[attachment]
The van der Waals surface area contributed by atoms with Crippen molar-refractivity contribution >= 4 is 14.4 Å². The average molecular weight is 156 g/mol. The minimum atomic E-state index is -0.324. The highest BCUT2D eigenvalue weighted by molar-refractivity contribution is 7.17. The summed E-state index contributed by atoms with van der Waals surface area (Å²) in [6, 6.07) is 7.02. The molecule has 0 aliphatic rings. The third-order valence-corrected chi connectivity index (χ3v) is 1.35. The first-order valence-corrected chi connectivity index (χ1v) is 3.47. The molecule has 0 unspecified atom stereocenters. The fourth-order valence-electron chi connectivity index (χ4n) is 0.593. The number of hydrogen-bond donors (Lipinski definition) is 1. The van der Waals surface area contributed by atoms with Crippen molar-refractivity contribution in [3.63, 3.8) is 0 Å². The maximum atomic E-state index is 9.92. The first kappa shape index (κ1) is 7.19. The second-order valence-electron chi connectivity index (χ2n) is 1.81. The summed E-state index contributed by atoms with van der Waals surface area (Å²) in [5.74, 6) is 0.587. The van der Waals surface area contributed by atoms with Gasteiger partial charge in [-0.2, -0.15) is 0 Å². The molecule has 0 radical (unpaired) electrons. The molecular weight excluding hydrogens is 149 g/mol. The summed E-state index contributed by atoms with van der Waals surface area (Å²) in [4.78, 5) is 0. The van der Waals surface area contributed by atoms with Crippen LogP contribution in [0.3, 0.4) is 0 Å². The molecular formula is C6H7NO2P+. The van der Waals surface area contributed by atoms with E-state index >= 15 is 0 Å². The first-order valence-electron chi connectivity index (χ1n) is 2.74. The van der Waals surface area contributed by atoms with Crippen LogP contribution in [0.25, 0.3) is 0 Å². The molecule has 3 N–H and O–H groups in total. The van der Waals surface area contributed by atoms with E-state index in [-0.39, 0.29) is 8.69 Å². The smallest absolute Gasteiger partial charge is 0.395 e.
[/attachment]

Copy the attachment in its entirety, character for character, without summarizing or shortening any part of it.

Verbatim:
The van der Waals surface area contributed by atoms with Crippen molar-refractivity contribution >= 4 is 14.4 Å². The average molecular weight is 156 g/mol. The minimum atomic E-state index is -0.324. The highest BCUT2D eigenvalue weighted by molar-refractivity contribution is 7.17. The summed E-state index contributed by atoms with van der Waals surface area (Å²) in [6, 6.07) is 7.02. The molecule has 0 aliphatic rings. The third-order valence-corrected chi connectivity index (χ3v) is 1.35. The first-order valence-corrected chi connectivity index (χ1v) is 3.47. The molecule has 0 unspecified atom stereocenters. The fourth-order valence-electron chi connectivity index (χ4n) is 0.593. The number of hydrogen-bond donors (Lipinski definition) is 1. The van der Waals surface area contributed by atoms with Crippen molar-refractivity contribution in [3.63, 3.8) is 0 Å². The maximum atomic E-state index is 9.92. The first kappa shape index (κ1) is 7.19. The second-order valence-electron chi connectivity index (χ2n) is 1.81. The summed E-state index contributed by atoms with van der Waals surface area (Å²) in [5.74, 6) is 0.587. The van der Waals surface area contributed by atoms with Gasteiger partial charge in [-0.2, -0.15) is 0 Å². The molecule has 0 radical (unpaired) electrons. The molecular weight excluding hydrogens is 149 g/mol. The summed E-state index contributed by atoms with van der Waals surface area (Å²) in [4.78, 5) is 0. The van der Waals surface area contributed by atoms with Crippen LogP contribution in [0.3, 0.4) is 0 Å². The molecular formula is C6H7NO2P+. The van der Waals surface area contributed by atoms with E-state index >= 15 is 0 Å². The first-order valence-electron chi connectivity index (χ1n) is 2.74. The van der Waals surface area contributed by atoms with Crippen LogP contribution in [0.25, 0.3) is 0 Å². The molecule has 3 N–H and O–H groups in total. The van der Waals surface area contributed by atoms with E-state index in [-0.39, 0.29) is 8.69 Å². The smallest absolute Gasteiger partial charge is 0.395 e.